The occupational standard is the right place to set the expectations of our teachers. We have been clear that we intend to make public funding available only to training programmes that meet the new standard. For the reasons I have just set out, I believe that it would be inappropriate to specify particular course requirements in the Bill when a standard newly developed by sector experts already achieves this. I can assure the noble Lord that our intention is to drive up the quality of FE teacher training so that it can meet the varied and often complex needs of learners in the sector.

Turning to Amendment 44, the Government are committed to driving up the quality of teaching in further education and strengthening the professional development of the FE workforce. To that end, we are already providing significant funding for programmes to help spread good, evidence-based practice in professional development, including provision currently being delivered by the Education and Training Foundation to support the professional development of teachers working with SEND learners. It is also important to note that, under the SEND code of practice, colleges

“should ensure that there is a named person in the college with oversight of SEN provision to ensure co-ordination of support … This person should contribute to the strategic and operational management of the college. Curriculum and support staff in a college should know who to go to if they need help in identifying a student’s SEN, are concerned about their progress or need further advice.”

Ultimately, decisions must be made by providers themselves about what training is relevant and necessary in response to the specific needs of their learners and those who teach them. Of course, students with SEND must get the support they need to benefit from the lifelong loan entitlement. Students with SEND are an important part of our vision for and motivation behind a flexible skills system. We believe that this kind of flexible provision will be of particular benefit to these students. We plan to use the LLE consultation to build our evidence base on how to support all people to access or benefit from the LLE offer.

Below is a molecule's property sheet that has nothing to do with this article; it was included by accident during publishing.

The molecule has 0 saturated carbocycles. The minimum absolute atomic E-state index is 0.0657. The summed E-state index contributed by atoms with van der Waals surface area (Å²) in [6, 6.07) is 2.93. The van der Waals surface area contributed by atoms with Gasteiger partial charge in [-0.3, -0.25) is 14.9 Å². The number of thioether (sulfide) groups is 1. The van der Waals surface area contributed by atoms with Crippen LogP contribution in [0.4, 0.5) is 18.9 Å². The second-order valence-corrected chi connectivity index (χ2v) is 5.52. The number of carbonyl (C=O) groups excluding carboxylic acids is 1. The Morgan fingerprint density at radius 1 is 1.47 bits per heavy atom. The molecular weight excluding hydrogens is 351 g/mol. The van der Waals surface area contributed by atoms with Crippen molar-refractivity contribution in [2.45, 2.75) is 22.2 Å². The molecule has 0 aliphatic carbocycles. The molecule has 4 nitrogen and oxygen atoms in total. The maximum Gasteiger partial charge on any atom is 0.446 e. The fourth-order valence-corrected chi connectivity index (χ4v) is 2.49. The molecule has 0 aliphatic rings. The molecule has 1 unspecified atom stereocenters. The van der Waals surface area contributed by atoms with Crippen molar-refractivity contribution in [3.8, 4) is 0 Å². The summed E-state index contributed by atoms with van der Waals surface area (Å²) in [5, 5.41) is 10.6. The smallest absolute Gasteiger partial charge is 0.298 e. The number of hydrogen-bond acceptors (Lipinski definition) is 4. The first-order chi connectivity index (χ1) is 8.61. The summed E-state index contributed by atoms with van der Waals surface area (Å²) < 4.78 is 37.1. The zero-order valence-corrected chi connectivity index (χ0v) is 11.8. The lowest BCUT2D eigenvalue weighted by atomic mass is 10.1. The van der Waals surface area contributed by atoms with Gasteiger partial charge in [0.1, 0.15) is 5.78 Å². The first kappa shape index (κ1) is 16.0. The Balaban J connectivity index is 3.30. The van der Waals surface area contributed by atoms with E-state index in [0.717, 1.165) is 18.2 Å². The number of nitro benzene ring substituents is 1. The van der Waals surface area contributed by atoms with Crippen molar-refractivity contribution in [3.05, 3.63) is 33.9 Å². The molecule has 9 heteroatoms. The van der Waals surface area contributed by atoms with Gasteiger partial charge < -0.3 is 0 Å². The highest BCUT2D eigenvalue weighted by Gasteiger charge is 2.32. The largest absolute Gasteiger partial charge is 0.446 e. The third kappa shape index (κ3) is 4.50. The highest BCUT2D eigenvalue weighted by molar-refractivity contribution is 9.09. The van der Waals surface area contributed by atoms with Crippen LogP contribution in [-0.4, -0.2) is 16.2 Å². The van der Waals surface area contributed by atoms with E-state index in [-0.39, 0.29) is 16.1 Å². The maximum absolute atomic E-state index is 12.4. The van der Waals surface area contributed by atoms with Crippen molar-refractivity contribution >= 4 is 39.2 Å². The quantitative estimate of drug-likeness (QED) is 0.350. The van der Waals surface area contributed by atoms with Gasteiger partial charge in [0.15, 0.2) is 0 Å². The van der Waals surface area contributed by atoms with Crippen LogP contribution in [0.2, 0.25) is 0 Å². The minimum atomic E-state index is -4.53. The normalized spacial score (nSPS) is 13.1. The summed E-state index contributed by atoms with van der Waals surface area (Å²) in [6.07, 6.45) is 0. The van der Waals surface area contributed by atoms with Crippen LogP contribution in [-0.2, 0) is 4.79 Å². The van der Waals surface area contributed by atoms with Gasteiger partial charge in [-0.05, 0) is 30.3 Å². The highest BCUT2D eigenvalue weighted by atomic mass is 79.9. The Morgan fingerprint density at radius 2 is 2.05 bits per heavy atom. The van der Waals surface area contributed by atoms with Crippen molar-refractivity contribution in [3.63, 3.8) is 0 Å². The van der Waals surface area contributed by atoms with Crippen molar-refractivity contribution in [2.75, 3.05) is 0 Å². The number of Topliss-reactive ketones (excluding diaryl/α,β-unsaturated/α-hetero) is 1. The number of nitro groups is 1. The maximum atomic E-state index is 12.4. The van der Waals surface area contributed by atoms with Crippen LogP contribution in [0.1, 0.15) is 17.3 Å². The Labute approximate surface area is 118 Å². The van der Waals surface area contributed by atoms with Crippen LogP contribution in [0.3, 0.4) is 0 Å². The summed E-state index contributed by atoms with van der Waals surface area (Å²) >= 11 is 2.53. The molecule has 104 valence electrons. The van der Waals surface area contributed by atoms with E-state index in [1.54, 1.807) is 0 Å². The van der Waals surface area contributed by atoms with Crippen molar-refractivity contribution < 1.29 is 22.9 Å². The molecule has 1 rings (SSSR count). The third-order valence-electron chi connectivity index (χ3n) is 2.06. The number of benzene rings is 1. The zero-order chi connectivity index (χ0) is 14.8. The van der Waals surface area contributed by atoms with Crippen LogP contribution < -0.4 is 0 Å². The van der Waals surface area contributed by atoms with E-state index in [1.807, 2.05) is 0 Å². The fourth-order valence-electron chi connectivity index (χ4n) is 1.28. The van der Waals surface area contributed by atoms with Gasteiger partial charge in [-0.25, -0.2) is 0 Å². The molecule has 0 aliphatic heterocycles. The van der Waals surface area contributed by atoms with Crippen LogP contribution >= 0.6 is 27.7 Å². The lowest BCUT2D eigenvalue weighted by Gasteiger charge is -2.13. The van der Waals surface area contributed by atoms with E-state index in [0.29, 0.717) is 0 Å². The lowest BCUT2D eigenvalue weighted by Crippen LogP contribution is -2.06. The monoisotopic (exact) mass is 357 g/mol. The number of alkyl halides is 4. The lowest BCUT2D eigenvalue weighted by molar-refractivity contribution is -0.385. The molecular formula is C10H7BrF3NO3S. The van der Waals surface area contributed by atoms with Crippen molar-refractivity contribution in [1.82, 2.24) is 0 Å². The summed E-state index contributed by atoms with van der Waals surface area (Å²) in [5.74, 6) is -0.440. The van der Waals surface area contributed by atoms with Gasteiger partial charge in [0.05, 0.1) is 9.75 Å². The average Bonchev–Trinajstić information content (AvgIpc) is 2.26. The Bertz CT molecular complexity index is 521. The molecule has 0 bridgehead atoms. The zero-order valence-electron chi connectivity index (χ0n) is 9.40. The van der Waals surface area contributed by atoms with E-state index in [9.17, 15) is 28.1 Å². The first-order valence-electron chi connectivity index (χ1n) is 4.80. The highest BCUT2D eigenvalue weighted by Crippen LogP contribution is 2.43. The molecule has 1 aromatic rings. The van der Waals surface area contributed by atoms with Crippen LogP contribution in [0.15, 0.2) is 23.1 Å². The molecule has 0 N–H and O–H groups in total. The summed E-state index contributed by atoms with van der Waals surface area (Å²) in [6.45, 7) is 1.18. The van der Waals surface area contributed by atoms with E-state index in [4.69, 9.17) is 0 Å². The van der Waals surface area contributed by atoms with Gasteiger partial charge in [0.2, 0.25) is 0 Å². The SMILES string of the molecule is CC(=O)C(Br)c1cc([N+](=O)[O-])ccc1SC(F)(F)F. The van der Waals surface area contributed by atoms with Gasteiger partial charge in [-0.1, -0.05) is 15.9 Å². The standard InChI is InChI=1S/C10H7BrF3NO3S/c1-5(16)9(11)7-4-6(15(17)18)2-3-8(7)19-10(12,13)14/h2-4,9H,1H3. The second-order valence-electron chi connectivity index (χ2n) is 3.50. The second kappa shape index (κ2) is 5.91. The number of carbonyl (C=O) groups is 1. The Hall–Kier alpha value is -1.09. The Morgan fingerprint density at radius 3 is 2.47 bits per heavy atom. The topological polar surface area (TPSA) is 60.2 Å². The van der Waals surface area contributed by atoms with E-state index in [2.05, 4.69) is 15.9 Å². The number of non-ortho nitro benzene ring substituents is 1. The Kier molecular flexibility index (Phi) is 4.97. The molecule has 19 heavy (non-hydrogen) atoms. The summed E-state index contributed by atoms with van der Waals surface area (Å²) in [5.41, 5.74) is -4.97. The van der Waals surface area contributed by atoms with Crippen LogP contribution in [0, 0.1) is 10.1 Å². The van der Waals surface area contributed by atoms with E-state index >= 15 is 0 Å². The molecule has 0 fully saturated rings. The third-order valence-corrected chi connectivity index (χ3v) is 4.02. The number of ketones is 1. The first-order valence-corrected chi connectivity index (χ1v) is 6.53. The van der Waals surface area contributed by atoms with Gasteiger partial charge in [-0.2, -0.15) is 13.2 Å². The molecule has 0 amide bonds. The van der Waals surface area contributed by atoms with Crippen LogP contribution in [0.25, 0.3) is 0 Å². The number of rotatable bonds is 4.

The noble Lord, Lord Storey, mentioned the importance of primary schools and nurseries in picking up pupils who may have problems. The number of primary school-age pupils identified with SEND has increased over the past five years. In 2021, pupils with SEND represented 17.2% of primary school-age pupils. The most common SEND support needs are usually in speech, language and communication. Among pupils with an EHC plan, autistic spectrum disorder is the most common type of SEN. This shows that children with SEND are being picked up earlier, which is so important and means that they can get support from the age of five onwards. I know this from personal experience, because I have a grandson who has mild autism. His support in his state primary school has been second to none, and I know that that will carry on right through for the rest of his education.

There would also be a further issue if this was mentioned on the face of the Bill. The Secretary of State would then have to specify requirements relating to one particular element of the training programme, SEN awareness, even if others were not identified.

I thank the noble Lord again for submitting these amendments and hope he is satisfied with the work being done in these areas. I hope he will feel comfortable to withdraw this amendment and not move his other amendment.

Photo of Lord Addington Lord Addington Liberal Democrat